Former Interim St. Johns County Commissioner Raymond Quinn, a retired Sergeant Major and the former Chief of Protocol for the Florida National Guard, died on November 23, 2023, Thanksgiving Day. Our hearts go out to SGM Quinn's family, friends and National Guard comrades.
From St. Augustine Record:
'It's so humbling:' St. Johns County man inducted into Florida Veterans Hall of Fame
Retired Sgt. Maj. Ray Quinn: 'It's so humbling'
Anyone who has been to the Memorial Day service in downtown St. Augustine has probably seen retired U.S. Army Sgt. Maj. Ray Quinn.
Quinn, who devotes much of his time to serving veterans, recites his poem, "Tribute to a Fallen Comrade," at Memorial Day and Veterans Day services. He has also read the piece at funerals for Florida National Guardsmen who died in the Middle East, he said.
"It's very emotional for me," he said.
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Quinn retired from the Florida National Guard in 1995 after 30 years of service. Since then, he's been a force in the community for veterans, including helping to establish and lead the Veterans Council of St. Johns County.
Because of his work, Gov. Ron DeSantis and his cabinet unanimously voted to include Quinn in the Florida Veterans Hall of Fame this year along with 14 other veterans. Now his name is among other Hall of Fame inductees on a plaque inside the Capitol rotunda, he said.
Quinn, 76, lives in St. Johns County with his wife, Addrenne. The couple spoke with The Record at his home about the Hall of Fame honor and his life.
"I'm a really small-town guy. Came from Umatilla. … Graduated from a high school class of 30 students. And to come from that environment to a statewide honor … it's so humbling. I couldn't believe it," he said.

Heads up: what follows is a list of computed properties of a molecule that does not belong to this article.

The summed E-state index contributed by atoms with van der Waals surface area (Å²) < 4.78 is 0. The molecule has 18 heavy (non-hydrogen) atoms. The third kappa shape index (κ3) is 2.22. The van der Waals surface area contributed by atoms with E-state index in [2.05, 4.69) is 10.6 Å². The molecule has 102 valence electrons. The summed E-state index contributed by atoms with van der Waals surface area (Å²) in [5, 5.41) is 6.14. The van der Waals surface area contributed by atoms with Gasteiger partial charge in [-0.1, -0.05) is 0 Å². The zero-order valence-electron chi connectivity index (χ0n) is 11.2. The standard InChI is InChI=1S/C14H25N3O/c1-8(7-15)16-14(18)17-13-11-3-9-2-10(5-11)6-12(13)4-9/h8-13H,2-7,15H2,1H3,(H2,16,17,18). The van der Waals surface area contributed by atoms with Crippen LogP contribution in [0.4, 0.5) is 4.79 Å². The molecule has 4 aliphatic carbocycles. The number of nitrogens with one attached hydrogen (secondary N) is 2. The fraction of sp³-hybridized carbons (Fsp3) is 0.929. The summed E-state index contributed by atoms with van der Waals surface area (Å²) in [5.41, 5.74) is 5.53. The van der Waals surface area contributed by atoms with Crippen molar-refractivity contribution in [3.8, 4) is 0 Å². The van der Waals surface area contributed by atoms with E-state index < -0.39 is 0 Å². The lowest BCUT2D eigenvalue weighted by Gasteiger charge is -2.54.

That group of inductees into the Florida Veterans Hall of Fame include retired members of the Air Force, Navy, Marines and Army.
"The Florida Veterans’ Hall of Fame recognizes and honors those military veterans who, through their works and lives during or after military service, have made a significant contribution to the State of Florida through civic, business, public service or other pursuits," according to the Florida Department of Veterans' Affairs. "It is not a traditional military hall of fame, as it focuses on post-military contributions to the State of Florida."
'A patriot' from a young age
Quinn's office is full of military memorabilia, memories and awards, including The Legion of Merit Medal and The Florida Distinguished Service Medal. A photo of his father training during World War II hangs on one wall.
I think I've been a patriot since I was a Boy Scout, and I love America and the flag just like some corny old guy in a movie, I guess," Quinn said. "And everything I did that touched the public, like serving in hurricane duty, hauling water to a town that had lost their water supply, meeting and greeting the people and having them show their appreciation, I love that."
He said he couldn't have achieved what he has without the support of others, including his wife, Addrenne. The two met while in high school in Umatilla.
"She was working for her aunt who had a little restaurant in town. She was a server … and I used to eat there for lunch. I worked for a local grocery store," he said.